Solving the grand challenges of a dynamic and uncertain world requires analytical tools that help us understand and model its complexity. This is the particular expertise of data scientists like Christopher Glynn, assistant professor of decision sciences, who develops computational methods and statistical models to take on these challenges.
One societal issue, homelessness, has confounded attempts to address it, says Glynn, “because the data that we have on the scope of homelessness is incomplete, and these gaps have made it nearly impossible to identify characteristics of a community related to homelessness – such as housing costs, poverty and economic opportunity.”
Backed by funding from the online real estate and rental marketplace Zillow, Glynn and his colleagues studied 25 major metropolitan areas and found a connection between escalating rents and growing numbers of people experiencing homelessness. The relationship was strongest in New York, Washington, D.C., Los Angeles and Seattle.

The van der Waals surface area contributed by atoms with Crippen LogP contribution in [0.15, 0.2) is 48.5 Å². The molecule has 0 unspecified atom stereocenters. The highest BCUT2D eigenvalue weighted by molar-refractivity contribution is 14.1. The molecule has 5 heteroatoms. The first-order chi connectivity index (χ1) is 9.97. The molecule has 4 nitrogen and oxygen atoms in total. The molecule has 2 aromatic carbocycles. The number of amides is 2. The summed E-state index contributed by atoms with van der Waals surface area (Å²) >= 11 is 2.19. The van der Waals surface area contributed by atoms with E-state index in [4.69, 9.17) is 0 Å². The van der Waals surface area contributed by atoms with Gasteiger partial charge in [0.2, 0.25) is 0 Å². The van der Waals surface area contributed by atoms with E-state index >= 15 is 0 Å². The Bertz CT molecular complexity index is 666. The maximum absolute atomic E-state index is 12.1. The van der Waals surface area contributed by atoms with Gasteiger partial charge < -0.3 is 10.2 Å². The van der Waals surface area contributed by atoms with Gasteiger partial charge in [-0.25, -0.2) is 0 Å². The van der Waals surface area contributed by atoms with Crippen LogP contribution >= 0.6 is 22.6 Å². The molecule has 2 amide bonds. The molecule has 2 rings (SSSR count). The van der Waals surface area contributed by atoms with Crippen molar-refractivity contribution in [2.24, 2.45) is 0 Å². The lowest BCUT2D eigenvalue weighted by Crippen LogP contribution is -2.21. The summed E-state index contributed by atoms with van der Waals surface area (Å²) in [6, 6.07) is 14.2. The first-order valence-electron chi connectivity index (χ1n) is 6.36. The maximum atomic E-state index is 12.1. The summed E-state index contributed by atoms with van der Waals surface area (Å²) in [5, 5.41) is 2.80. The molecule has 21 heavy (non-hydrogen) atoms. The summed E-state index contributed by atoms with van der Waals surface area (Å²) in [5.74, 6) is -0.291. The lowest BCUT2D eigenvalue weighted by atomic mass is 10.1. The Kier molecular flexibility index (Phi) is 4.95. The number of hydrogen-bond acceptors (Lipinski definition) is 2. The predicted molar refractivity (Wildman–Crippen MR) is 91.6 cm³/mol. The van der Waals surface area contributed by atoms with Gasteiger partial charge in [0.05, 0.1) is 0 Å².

Glynn forecasted that nearly 3,000 more people in New York City alone would fall into homelessness with just a five percent average rent increase in the coming year. Says Glynn, “Making an explicit connection between affordable housing and homelessness is the first, critical step to helping cities budget to provide affordable housing to more people.”
Considered a landmark, Glynn’s study received attention in The New York Times, Los Angeles Times, U.S. News and Fast Company. He is a Zillow Research Fellow and received $60,000 from Zillow to support his work.